- The Washington Times - Sunday, August 5, 2001

Storm threatens coastal flooding
NEW ORLEANS A nearly stalled Tropical Storm Barry rumbled off Louisiana yesterday, and residents braced for coastal flooding as forecasters warned it would strengthen and threaten a wider swath of the Gulf Coast.
Meteorologists said the erratic tempest, barely clinging to its tropical storm status with winds just above the threshold of 39 mph, could flood parts of the southeast Louisiana coast and bring heavy rain to the shores of Mississippi, Alabama and western Florida.
The National Hurricane Center in Miami said Barry's threat to Louisiana had increased and issued a tropical storm warning stretching from the mouth of the Pearl River, on the Mississippi state line, to Grand Isle, located 50 miles south of New Orleans, which was also under the warning.

Governors fault education bill
PROVIDENCE, R.I. Governors from both parties agree the education bill currently moving through Congress has a desirable goal of requiring more accountability for public schools and some problems.
Democrats complain the testing program will force states to pay for new federal requirements. And a leading Republican governor says his colleagues haven't been given enough of a role in overseeing related state legislation.
Maryland Gov. Parris N. Glendening, the current chairman of the National Governors' Association (NGA), said it was important for political leaders to provide "not just the rhetoric, but the resources."
The Democratic governor said the legislation would impose new pressures on schools to perform without providing adequate resources to make those improvements.
Michigan Gov. John Engler, the incoming chairman of the NGA, said Congress hasn't given governors enough of a role in overseeing education reforms in their states.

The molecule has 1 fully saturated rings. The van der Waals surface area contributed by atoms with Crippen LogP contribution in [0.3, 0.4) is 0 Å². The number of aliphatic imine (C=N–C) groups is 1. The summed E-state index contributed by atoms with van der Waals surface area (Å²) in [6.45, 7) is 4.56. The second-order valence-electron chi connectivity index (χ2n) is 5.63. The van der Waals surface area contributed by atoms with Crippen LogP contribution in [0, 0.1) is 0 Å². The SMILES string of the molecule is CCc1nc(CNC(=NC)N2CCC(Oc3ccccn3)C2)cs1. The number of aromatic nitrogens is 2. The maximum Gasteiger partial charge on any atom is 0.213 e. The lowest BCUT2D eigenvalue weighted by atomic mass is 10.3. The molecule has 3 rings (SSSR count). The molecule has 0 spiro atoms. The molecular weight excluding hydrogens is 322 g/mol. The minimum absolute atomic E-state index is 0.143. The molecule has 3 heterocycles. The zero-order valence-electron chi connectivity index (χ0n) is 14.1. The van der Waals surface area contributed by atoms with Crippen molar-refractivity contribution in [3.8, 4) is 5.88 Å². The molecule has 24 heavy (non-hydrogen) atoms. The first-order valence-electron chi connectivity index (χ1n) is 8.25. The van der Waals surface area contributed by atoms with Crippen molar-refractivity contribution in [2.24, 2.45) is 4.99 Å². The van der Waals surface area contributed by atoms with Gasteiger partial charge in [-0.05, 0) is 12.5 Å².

"I think Congress made a mistake when they didn't adopt the … amendment which would have given governors a key role in adopting state education reform plans," said Mr. Engler, a Republican.

Bush aides' salaries disclosed
President Bush pays his top staff more than his predecessor did but overall his White House payroll is less, a magazine reported yesterday.
U.S. News & World Report said on its Web site (www.usnews.com) that Mr. Bush's senior aides receive an annual salary of $140,000 compared with $125,000 staff earned under President Clinton.
This includes White House Chief of Staff Andrew Card, advisers Karen Hughes and Karl Rove, legal chief Alberto Gonzales, National Security Advisor Condoleezza Rice and economic adviser Lawrence Lindsay.

HUD tightens up on home program
Federal officials are demanding repayment of about $1.2 million from 54 police officers and teachers who defrauded a program that helped them buy houses in return for living in poor, crime-ridden neighborhoods.
Federal housing officials also say they have tightened controls on the program, which was suspended for four months because of fraud and mismanagement. The program resumed last week.
"While most of the officers and teachers who purchase houses through these programs play by the rules, there is no doubt we needed to implement more aggressive monitoring and tighten controls," Housing Secretary Mel Martinez said.

Storm leaves one dead, six missing
PIKEVILLE, Ky. A storm swamped parts of Kentucky and Tennessee, causing flash floods that damaged roads and houses and trapped people in their homes and cars. One person was killed and six were missing, authorities said yesterday.
More than 4 inches of rain fell Friday night on the rugged hills northwest of Pikeville, the National Weather Service said. Water had started receding yesterday and rescue squads were trying to reach areas where witnesses reported seeing vehicles stalled by rising water.

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